The U.S. Chamber of Commerce urged the U.S. Environmental Protection Agency on Monday to ensure that nominees to the Science Advisory Committee on Chemicals, which is tasked with providing independent advice at the request of the EPA administrator, include a balance of people from both academia and industry.
Ford Motor Co. on Monday sought to put a dagger in the heart of a lawsuit by California drivers who claimed the automaker hid certain power steering defects in Focus and Fusion cars from consumers, telling a federal judge a quick win is warranted because the group cannot prove damages.
A Louisiana federal judge has denied four insurance companies’ motions for dismissal in a suit arising from a massive sinkhole that opened near the underground operations of Texas Brine Co., saying Monday that the companies merely reheated arguments already rejected elsewhere.
The U.S. Environmental Protection Agency said Tuesday it will make a rule to require chemical, petroleum products and electricity companies to prove they are financially capable of paying for cleanup or reclamation efforts associated with their operations.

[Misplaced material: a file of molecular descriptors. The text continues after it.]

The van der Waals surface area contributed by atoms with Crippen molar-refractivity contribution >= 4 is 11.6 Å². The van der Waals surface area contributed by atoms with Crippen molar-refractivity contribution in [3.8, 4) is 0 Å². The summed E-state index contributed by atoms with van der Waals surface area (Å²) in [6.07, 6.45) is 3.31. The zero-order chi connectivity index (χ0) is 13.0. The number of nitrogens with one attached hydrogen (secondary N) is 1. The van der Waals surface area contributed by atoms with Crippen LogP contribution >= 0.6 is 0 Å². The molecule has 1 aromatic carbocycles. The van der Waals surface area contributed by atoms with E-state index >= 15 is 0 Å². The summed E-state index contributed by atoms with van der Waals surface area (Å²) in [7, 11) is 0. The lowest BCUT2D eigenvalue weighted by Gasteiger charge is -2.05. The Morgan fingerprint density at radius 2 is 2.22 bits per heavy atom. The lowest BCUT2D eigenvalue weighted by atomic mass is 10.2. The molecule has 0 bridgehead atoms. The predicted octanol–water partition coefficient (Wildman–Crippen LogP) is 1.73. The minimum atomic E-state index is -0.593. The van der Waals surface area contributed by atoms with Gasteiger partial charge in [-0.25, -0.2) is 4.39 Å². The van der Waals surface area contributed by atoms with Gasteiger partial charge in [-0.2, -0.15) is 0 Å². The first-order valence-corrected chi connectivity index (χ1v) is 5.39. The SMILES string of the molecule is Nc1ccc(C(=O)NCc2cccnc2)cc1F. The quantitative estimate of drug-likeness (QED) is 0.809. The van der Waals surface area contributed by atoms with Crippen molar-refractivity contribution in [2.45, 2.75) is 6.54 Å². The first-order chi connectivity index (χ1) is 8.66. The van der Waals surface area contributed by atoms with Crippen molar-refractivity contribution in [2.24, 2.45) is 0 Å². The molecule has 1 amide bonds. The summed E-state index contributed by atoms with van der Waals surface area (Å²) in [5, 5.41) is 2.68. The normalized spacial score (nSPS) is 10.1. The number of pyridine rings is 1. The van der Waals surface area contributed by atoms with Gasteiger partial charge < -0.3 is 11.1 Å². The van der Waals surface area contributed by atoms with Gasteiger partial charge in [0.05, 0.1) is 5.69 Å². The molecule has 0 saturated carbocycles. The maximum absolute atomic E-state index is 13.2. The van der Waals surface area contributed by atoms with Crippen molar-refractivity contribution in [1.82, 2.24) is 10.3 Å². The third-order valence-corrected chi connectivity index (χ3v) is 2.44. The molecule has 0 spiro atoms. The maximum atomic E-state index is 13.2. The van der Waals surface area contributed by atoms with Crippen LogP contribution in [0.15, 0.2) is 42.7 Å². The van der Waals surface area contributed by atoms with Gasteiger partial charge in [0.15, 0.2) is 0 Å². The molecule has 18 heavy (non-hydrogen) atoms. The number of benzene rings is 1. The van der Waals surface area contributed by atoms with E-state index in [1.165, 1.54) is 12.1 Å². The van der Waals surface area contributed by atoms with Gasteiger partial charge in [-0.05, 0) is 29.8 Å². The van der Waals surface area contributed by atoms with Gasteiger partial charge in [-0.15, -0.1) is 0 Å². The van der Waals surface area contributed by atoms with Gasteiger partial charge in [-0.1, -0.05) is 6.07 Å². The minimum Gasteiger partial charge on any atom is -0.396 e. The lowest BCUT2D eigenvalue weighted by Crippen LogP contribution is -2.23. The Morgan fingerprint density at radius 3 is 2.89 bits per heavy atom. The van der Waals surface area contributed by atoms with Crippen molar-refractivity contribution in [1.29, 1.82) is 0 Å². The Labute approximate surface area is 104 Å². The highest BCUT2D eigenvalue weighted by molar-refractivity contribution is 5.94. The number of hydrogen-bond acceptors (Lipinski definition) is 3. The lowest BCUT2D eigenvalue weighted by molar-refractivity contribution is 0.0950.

The World Trade Organization’s Appellate Body said Tuesday it is wrapping up its analysis of a decision faulting Russia’s food safety restrictions on the European Union’s pork shipments and expects to issue a decision in the case by Feb. 23.
The U.S. Food and Drug Administration has approved a long-term opioid painkiller made by Egalet Corp. and signed off on label claims that the drug can deter abuse by injection — but not by snorting or oral use, as had been recommended by an advisory panel.
A group of former college football players hit the National Collegiate Athletic Association and the Big 12 Conference with another proposed class action over head injuries and concussions in the sport, this time alleging in Indiana federal court that the organizations breached a contract with players that required them to warn student-athletes of potential risks and take adequate steps to protect players from head injuries.